Abigail Masham, Baroness Masham Biography

Abigail Masham, Baroness Masham of Otes, was an English courtier who rose to prominence with the help of her cousin, Sarah, Duchess of Marlborough. Initially appointed as the “Lady of the Bedchamber” to Queen Anne, Abigail’s warm nature and numerous abilities endeared her to the Queen, eventually making her a favorite and close friend. Following Sarah’s departure from the court, Abigail assumed the role of “Keeper of the Privy Purse.” However, after Queen Anne’s passing, she chose to retire from court life and lived a private existence until her death in 1734.

Quick Facts

  • Also Known As: Abigail Hill
  • Died At Age: 64
  • Family:
    • Spouse/Ex-: 1st Baron Masham, Samuel Masham
    • Father: Francis Hill
    • Mother: Elizabeth Jennings
  • Born Country: England
  • Noblewomen
  • British Women
  • Died on: December 6, 1734
  • City: London, England

Childhood & Early Life

Abigail Hill was born in 1670 to Francis Hill and Elizabeth Hill (born Jennings). Her father, a merchant, faced financial ruin, forcing Abigail to work as a servant for Sir John Rivers of Kent. It was her cousin, Sarah, future Duchess of Marlborough, who helped the family out of pity, although they were not close. Sarah took Abigail under her own roof and later brought her to Queen Anne’s court.

Life at Queen Anne’s Court

Sarah and Queen Anne’s friendship gradually weakened due to Sarah’s personality and political affiliations. Sarah was a ‘Whig’ while Anne was a ‘Tory.’ This created an opportunity for Abigail to get close to the Queen. Some accused Abigail of plotting against her cousin, but others believed she gained importance due to the Queen’s need for a companion.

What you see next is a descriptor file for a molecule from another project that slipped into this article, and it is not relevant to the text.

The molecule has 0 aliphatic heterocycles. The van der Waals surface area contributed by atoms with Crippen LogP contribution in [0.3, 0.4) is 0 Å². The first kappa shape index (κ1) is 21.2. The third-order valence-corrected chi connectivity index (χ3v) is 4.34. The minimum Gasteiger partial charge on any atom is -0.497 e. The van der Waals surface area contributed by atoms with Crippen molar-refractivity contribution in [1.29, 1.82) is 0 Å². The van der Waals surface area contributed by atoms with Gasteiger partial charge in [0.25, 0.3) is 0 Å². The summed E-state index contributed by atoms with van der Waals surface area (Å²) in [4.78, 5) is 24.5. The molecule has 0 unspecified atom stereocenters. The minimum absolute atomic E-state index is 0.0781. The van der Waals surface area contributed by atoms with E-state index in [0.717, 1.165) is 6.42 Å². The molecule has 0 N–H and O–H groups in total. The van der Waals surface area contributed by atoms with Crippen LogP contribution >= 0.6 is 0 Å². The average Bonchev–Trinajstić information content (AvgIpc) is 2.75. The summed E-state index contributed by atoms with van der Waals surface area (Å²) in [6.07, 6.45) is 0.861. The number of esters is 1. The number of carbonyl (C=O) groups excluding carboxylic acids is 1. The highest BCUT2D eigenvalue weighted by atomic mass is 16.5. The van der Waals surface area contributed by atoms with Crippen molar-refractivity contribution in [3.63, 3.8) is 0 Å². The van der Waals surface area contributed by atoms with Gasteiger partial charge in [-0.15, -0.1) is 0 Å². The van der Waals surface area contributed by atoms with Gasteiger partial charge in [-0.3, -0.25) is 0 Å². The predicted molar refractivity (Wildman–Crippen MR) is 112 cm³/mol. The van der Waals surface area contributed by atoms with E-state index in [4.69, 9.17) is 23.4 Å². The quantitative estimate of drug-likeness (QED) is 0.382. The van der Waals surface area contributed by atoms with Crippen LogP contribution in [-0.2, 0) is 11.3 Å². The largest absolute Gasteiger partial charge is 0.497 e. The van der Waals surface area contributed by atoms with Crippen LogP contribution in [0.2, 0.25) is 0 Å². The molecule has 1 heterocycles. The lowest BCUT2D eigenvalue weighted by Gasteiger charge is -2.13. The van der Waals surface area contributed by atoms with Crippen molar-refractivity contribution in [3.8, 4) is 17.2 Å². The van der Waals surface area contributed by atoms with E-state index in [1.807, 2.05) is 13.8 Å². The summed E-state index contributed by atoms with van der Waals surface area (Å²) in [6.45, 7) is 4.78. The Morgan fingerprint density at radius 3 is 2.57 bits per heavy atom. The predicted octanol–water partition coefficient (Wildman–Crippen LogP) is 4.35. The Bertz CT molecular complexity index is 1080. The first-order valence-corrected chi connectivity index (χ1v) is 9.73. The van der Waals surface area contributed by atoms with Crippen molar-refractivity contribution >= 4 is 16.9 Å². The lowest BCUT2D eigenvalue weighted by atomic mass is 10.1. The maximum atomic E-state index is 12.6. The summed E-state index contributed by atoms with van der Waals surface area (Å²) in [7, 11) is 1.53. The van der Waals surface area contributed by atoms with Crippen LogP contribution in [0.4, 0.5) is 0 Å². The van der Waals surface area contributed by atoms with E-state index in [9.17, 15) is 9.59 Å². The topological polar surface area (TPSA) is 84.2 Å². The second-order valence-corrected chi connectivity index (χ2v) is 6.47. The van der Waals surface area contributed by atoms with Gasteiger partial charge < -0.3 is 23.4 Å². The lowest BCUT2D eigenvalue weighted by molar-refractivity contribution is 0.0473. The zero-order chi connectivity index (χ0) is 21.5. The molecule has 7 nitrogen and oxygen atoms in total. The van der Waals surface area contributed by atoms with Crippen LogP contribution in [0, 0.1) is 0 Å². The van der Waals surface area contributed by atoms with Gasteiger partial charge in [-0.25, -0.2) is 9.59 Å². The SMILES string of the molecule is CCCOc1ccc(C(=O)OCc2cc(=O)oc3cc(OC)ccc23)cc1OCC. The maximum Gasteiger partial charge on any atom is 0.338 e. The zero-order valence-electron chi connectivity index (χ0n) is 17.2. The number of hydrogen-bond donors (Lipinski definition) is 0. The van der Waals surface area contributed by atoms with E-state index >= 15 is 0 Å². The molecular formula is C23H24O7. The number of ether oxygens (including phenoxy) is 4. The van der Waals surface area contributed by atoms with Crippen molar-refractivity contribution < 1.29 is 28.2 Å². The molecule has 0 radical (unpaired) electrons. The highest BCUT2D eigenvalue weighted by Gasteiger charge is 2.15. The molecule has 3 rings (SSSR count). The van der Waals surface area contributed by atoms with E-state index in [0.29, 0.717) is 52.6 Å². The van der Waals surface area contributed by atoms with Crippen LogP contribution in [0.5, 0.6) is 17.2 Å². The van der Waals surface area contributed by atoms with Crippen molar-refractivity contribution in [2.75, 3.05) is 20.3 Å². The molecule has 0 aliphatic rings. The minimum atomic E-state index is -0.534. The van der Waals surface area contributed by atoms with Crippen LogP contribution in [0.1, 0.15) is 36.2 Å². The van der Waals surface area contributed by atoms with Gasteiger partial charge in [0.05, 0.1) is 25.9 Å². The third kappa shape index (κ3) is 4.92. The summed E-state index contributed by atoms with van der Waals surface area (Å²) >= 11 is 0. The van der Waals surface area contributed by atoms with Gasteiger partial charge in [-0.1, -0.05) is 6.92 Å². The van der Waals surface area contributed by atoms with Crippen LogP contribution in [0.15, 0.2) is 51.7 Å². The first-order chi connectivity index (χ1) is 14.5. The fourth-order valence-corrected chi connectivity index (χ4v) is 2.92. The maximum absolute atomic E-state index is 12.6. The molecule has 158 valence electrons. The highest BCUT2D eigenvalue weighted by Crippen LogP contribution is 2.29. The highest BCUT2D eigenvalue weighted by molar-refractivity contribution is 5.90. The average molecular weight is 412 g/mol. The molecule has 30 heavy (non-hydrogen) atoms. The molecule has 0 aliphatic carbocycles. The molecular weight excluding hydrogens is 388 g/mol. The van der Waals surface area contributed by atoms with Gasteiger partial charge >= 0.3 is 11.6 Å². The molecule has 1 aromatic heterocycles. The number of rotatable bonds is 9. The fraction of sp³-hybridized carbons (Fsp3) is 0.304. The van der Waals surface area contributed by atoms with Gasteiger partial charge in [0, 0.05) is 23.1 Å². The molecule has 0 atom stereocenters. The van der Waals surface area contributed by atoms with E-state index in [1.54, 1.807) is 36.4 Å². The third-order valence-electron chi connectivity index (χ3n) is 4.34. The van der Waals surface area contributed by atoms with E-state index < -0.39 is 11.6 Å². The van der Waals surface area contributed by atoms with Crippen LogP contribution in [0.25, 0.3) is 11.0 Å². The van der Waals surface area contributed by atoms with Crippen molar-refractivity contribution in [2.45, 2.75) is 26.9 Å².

In 1707, Abigail married Samuel Masham, a gentleman she had met at the Queen’s household. The marriage was kept secret, but Queen Anne was present at the event. Sarah, upon discovering the marriage, felt betrayed and furious. She sent a letter to the Queen, criticizing Abigail’s education and claiming their close relationship was inappropriate.

Abigail’s close relationship with the Queen allowed her to influence important decisions. She helped her cousin, Robert Harley, maintain a good relationship with the Queen after he was dismissed from office. Abigail also inspired the Queen to dismiss her ministers and give her control over the “Privy Purse.”

Abigail played a role in her husband’s career development and helped him become Baron Masham. She used her influence with the Queen to have her cousin, Harley, removed from his position. However, upon Queen Anne’s death in 1714, Abigail’s life and influence at the court came to an end. She retired to her country house until her death in 1734.


There have been controversial discussions about whether Abigail manipulated her cousin and betrayed her to take her place at the court. Some accuse her of plotting and taking advantage of the Queen’s sensitivity, while others argue that Sarah’s fall from grace was her own fault. Rumors of a lesbian affair between Abigail and the Queen were likely the result of Sarah’s vengeful statements after being dismissed from the court.

Family & Personal Life

Abigail was married to Samuel Masham, 1st Baron Masham of Otes, and they had five children together. She was buried in the churchyard of ‘All Saints’ in High Laver village in Essex.

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